- Therese Coffey, the work and pensions secretary, told Sky News: ‘If the science was wrong, advice at the time was wrong. I’m not surprised if people will then think we made a wrong decision.’
- Ministers have been receiving advice from the Scientific Advisory Group for Emergencies (SAGE) since the start of the coronavirus outbreak.
- The UK has suffered the second-highest coronavirus death toll in the world.
- The death toll is already more than double what the government’s own advisers predicted would be a “good result” for the country.
- Visit Business Insider’s homepage for more stories .
The UK government has blamed its own scientific advisers for giving them the “wrong” advice on tackling the coronavirus, as the death toll continues to grow in the country.
The coronavirus death toll in the UK on Monday has reached at least 44,000, according to the Office for National Statistics, meaning Britain has the second-highest recorded coronavirus death toll in the world after the US.
Therese Coffey, the work and pensions secretary, was asked on Tuesday if with “hindsight” the government had “got it wrong.”
“If the science was wrong, advice at the time was wrong, I’m not surprised if people will then think we made a wrong decision,” Coffey told Sky News .
Ministers have been receiving advice from the Scientific Advisory Group for Emergencies (SAGE) since the start of the coronavirus outbreak.
“We are getting advice from the scientists,” Coffey said. “It is for ministers to decide on policy.”
“We have tried to take, every step of the way, making sure that we listen to the science, understand the science and make decisions based on that.”
It came as Sir Adrian Smith, one of the UK’s top scientists, told the Times of London newspaper that ministers should not say “we are simply doing what scientists tell us” over coronavirus and share the advice they have received more openly.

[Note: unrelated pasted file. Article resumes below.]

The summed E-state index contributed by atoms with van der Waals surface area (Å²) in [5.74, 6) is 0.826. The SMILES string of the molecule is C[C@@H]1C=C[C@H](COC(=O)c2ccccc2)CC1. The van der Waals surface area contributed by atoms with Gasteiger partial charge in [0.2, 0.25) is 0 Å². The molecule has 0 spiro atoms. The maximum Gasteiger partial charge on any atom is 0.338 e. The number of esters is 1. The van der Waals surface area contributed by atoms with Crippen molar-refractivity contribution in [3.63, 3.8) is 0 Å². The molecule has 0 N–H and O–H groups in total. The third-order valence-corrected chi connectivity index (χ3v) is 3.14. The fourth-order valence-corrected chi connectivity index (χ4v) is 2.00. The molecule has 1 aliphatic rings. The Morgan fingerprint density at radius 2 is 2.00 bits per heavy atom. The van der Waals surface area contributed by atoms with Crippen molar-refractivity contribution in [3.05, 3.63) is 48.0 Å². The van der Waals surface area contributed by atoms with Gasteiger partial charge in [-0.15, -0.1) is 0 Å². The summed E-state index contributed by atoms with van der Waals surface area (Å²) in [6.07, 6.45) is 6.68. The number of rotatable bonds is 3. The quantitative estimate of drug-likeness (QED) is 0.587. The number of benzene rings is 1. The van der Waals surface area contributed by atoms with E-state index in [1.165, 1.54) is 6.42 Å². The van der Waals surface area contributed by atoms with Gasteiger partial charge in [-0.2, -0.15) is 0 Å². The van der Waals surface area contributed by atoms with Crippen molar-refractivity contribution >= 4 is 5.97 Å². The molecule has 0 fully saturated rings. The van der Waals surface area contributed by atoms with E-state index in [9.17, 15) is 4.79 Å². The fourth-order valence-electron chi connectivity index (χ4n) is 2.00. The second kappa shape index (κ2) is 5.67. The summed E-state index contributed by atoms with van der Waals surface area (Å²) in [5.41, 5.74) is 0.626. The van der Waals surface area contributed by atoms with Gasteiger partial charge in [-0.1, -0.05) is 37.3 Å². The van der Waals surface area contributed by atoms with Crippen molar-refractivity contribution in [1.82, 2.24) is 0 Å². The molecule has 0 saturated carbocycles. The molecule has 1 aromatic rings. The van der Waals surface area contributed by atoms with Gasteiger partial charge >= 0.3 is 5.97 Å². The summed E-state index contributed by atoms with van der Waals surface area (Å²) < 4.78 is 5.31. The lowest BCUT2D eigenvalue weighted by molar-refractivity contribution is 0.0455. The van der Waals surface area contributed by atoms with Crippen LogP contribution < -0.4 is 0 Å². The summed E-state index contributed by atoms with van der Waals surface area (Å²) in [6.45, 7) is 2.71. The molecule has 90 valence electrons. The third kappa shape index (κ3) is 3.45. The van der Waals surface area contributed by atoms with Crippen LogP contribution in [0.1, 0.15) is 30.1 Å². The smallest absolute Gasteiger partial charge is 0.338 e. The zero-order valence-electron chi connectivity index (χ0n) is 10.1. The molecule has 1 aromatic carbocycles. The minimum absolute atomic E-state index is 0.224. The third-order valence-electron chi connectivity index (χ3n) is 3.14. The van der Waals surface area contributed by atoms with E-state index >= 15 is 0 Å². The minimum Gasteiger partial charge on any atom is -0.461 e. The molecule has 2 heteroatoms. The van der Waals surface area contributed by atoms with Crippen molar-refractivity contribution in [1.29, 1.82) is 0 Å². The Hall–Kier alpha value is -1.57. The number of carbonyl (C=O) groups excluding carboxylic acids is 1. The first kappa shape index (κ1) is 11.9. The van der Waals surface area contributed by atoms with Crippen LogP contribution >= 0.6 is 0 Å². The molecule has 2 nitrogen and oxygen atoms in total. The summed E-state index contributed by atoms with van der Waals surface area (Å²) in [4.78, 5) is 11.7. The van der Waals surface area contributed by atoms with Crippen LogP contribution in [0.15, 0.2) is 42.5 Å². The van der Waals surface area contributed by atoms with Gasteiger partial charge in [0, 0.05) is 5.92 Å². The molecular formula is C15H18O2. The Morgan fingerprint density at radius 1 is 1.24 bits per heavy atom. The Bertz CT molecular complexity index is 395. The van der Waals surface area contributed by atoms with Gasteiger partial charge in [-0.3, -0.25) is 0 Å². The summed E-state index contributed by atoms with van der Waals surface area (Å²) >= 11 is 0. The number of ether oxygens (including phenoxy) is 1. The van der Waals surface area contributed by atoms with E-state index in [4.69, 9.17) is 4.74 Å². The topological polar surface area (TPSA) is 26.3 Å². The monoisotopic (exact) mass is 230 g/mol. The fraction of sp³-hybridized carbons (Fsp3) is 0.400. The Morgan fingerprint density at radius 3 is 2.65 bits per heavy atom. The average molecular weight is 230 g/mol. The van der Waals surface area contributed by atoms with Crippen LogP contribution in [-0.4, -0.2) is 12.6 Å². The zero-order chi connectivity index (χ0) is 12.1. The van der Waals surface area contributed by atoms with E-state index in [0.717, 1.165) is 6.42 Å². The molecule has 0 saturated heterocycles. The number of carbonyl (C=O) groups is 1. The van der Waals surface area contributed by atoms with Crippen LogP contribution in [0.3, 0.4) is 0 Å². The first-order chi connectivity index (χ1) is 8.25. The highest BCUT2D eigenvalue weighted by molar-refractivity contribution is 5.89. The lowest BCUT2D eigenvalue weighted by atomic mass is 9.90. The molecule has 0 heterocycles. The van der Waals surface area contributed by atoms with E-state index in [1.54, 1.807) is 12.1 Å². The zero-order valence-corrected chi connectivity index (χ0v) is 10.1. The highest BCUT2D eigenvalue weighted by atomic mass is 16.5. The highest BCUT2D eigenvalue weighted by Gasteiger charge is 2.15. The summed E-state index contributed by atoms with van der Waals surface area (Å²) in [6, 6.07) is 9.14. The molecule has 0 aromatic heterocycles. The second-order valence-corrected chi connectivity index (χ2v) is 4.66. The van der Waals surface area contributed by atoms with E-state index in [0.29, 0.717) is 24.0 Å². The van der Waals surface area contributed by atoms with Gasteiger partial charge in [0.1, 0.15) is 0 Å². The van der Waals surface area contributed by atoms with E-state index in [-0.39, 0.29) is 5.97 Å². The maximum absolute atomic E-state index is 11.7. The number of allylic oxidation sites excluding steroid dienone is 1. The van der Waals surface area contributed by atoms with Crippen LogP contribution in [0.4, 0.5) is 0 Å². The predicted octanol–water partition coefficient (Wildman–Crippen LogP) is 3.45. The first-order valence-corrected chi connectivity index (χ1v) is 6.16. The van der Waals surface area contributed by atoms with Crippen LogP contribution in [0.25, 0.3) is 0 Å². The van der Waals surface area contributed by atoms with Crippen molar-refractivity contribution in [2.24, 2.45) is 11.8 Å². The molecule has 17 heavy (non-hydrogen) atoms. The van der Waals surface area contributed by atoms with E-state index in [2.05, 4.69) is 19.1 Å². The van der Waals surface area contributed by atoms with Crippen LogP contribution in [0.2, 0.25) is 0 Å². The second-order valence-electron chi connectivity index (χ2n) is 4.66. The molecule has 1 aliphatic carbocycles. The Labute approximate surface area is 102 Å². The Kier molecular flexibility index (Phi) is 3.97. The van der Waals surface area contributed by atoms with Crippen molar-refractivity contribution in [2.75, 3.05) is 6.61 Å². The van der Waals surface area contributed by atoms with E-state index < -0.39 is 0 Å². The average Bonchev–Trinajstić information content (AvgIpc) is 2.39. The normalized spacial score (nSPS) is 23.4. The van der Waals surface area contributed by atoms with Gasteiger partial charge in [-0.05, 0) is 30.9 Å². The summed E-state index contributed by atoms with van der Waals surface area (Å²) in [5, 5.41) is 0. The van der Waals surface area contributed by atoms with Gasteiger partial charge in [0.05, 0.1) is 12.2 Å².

“The danger is if the politicians keep saying, ‘We’re simply doing what the scientists tell us’. That could be awkward. Politicians ultimately must make the decisions,” Smith, a statistician and the incoming president of the Royal Society, one of the UK’s most prominent scientific academies.
“There will be a post mortem on this. But I think the use of science and the re-establishment of experts is something that won’t go away. And I think it won’t be the backlash that, you know, the scientists, got it wrong.”
The government has been secretive about the advice that SAGE has provided to ministers. It only published a list of the members who sit on the group two weeks ago and has not yet published full minutes of the meetings that have taken place.
The government has made public some of the papers considered by the committee, but only after a long delay, and many are heavily redacted. The tranche of papers that were published revealed that 90 papers SAGE had reviewed remained secret.
An influential group of MPs on Monday also called on the government to publish the list of papers considered by SAGE.
Conservative MP William Wragg, chair of the Public Administration and Constitutional Affairs, said parliament should be able to review the papers so they can scrutinise the government’s decisions.
He cited evidence taken by the committee from national statistician Professor Ian Diamond, who sits on SAGE, and said the data should be made public.
“The national statistician, who attends Sage, told us that he believes Government should publish the papers discussed by Sage,” Wragg wrote to the prime minister.
“I am writing to ask you to start publishing those papers immediately.
“If for any reasons you are unable to publish a paper, I would like you to write outlining what the paper contains and why it cannot be published.”
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